Salman Khairalla, 22 August 2017

In Maysan province, Amarah is often referred to as ‘the city of love and beauty’, with roots that extend back hundreds of years. Historically, it has always been home to a wide range of people of different religions and sects, yet who nevertheless lived together peacefully and harmoniously. This peaceful coexistence is precisely what we in the Iraqi Social Forum sought to revive in the minds of young activists from 18-19 August 2017 when the ISF organized a youth training on practical strategies for nonviolent resistance. The training was attended by 13 young men and women, from various civil society groups and activists in the governorate.

The training was organized in collaboration with local organizations;

  • The Misha Organization, a non-profit organization working on human rights issues, as well as on the protection and preservation of the natural heritage of Maysan
  • Youth for Freedom and Peace, a group of volunteer youth working to promote the values ​​of peace-building and coexistence within the governorate of Maysan
  • The Future Team, a group that believes that the future is in the hands of young people, and thus works on promoting youth development and capacity building
  • Sumer Humanity, a voluntary, non-profit organization that works to support humanitarian causes
  • Al-Khwa Alnadhifa, a team that works on humanitarian and community-based education campaigns in different Iraqi cities
  • Friends for Voluntary Work, a team working on issues related to young people and raising their capacity to build peaceful communities

Ahmed Salih Neema speaking about Maysan’s cultural heritage.

The training was led by Raya Assi, a member of ISF, specifically active in its nonviolence masar (path). On the first day, she talked about topics relating to nonviolence, providing concrete examples of nonviolent and violence activity, and stressing the importance of social and cultural integration among people of different backgrounds, beliefs and traditions. She went over the most important tools for the facilitator of nonviolence, such as negotiation, how to deal with our internal power, how to create our own goals, and how to develop intelligent and effective ways to achieve them. The second day was concerned with building the team and developing campaigns with clear and realizable goals, along wth an overview of mechanisms for their implementation.

In addition to this, Salman Khairallah explained of the work of the ISF: its objectives and its masar (paths), its past activities, as well as its future project of building peaceful coexistence in Mesopotamia. He went over the proposed activities and preparations for the fourth season of the ISF, which is scheduled  to begin at the end of November. The environmental researcher, Ahmed Saleh Nemaa, also participated in the training, speaking on the issue of the preservation of the Iraqi heritage, the importance of including the marshes in the World Heritage list, and ways to re-establish cohesion within the local community.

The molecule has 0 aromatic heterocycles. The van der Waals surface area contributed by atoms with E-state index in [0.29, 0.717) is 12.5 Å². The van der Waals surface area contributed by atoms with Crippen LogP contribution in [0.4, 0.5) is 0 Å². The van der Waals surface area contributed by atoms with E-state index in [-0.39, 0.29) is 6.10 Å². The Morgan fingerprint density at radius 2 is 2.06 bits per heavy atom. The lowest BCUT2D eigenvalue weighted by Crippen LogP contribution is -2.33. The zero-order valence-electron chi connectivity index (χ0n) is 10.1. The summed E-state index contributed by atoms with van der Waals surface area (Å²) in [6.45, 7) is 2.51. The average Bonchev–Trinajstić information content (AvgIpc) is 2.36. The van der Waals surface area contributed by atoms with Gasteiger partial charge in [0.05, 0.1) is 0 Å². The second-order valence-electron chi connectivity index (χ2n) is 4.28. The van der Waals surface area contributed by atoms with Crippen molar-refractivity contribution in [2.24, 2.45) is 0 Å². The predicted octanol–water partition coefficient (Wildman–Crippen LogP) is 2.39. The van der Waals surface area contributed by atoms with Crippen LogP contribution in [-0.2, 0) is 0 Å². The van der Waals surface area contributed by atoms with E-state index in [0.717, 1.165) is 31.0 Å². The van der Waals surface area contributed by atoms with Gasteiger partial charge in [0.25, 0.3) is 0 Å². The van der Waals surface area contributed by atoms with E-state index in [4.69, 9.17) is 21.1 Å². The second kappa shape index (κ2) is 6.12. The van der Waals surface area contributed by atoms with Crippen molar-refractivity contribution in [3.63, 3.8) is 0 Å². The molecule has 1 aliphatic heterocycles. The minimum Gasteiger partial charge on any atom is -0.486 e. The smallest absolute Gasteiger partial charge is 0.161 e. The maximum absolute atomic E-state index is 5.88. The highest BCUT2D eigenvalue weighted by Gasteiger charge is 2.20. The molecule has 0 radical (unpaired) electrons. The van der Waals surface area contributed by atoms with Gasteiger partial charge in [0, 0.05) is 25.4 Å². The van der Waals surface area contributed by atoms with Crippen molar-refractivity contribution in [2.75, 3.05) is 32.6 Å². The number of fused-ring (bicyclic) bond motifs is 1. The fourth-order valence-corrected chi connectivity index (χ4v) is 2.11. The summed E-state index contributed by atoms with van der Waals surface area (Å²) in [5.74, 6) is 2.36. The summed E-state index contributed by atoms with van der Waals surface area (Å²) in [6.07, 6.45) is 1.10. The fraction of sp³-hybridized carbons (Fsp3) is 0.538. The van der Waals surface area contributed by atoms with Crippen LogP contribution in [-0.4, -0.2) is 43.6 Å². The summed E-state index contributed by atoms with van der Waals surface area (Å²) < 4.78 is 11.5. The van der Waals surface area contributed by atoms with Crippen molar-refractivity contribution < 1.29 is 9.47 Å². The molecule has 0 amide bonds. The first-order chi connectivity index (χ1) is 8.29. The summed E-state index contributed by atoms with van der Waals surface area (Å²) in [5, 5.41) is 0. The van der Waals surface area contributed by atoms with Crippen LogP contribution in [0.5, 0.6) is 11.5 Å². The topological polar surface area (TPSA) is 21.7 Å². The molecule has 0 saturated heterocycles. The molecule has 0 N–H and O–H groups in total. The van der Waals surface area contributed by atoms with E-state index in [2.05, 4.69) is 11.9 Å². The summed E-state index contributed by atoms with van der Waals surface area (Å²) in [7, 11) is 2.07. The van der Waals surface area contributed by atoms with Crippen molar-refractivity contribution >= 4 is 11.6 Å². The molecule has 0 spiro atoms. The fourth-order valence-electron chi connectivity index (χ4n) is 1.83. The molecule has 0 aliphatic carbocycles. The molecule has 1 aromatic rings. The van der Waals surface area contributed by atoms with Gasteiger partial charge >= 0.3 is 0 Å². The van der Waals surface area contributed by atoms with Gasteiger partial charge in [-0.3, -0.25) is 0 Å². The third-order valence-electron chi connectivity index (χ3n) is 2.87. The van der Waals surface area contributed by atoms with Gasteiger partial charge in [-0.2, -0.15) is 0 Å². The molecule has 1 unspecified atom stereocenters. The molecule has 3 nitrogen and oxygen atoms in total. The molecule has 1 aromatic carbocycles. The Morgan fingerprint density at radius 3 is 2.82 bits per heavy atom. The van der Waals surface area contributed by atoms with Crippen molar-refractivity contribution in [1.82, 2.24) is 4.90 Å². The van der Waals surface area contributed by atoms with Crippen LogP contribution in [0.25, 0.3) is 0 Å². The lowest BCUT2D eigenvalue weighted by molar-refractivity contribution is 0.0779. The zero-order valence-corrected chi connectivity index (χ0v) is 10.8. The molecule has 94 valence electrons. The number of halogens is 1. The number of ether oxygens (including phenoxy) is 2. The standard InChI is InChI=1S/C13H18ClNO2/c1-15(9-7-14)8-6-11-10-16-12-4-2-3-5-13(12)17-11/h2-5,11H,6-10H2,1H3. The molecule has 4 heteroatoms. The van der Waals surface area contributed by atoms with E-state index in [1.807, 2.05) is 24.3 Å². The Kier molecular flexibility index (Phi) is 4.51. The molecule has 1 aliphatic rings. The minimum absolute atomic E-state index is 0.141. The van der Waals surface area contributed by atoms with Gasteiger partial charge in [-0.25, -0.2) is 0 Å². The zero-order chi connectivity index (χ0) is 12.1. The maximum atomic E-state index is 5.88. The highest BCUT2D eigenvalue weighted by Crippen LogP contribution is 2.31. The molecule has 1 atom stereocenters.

At the end of the training, the teams involved agreed to work within the “Misan Social Forum”, which was formed two months ago. Participants also proposed to create and implement a campaign aimed to preserve Maysan’s incredibly rich cultural and natural heritage — this is especially important now given the instability in the country as a whole. In the coming days, the group will write a full plan on how it intends to build the campaign. After the training, the team visited some of the city’s ancient landmarks which represent its flourishing and glorious past.

Maysan Social Forum

This training was part of an integrated project, which works in two areas: the first includes the cities of the Tigris River, Baghdad, Tikrit, Diwaniyah, Kut and Amarah, and the second, the  cities of Ramadi, Hit, Babylon, Najaf, Nasiriyah.

The broad plan of the project is to consolidate and strengthen the concept of peaceful coexistence, to develop tools which allow communities and individuals to use nonviolence as an alternative means of conflict resolution, to raise awareness within the community about civil society and citizenship, and to preserve the natural and cultural heritage of Iraq. The project includes a number of training workshops, festivals and various activities in the cities mentioned.

The training was conducted with support from the Fai Foundation, in cooperation with the Information Center for Research and Development, the Iraqi Civil Society Solidarity Initiative, and Un Ponte Per.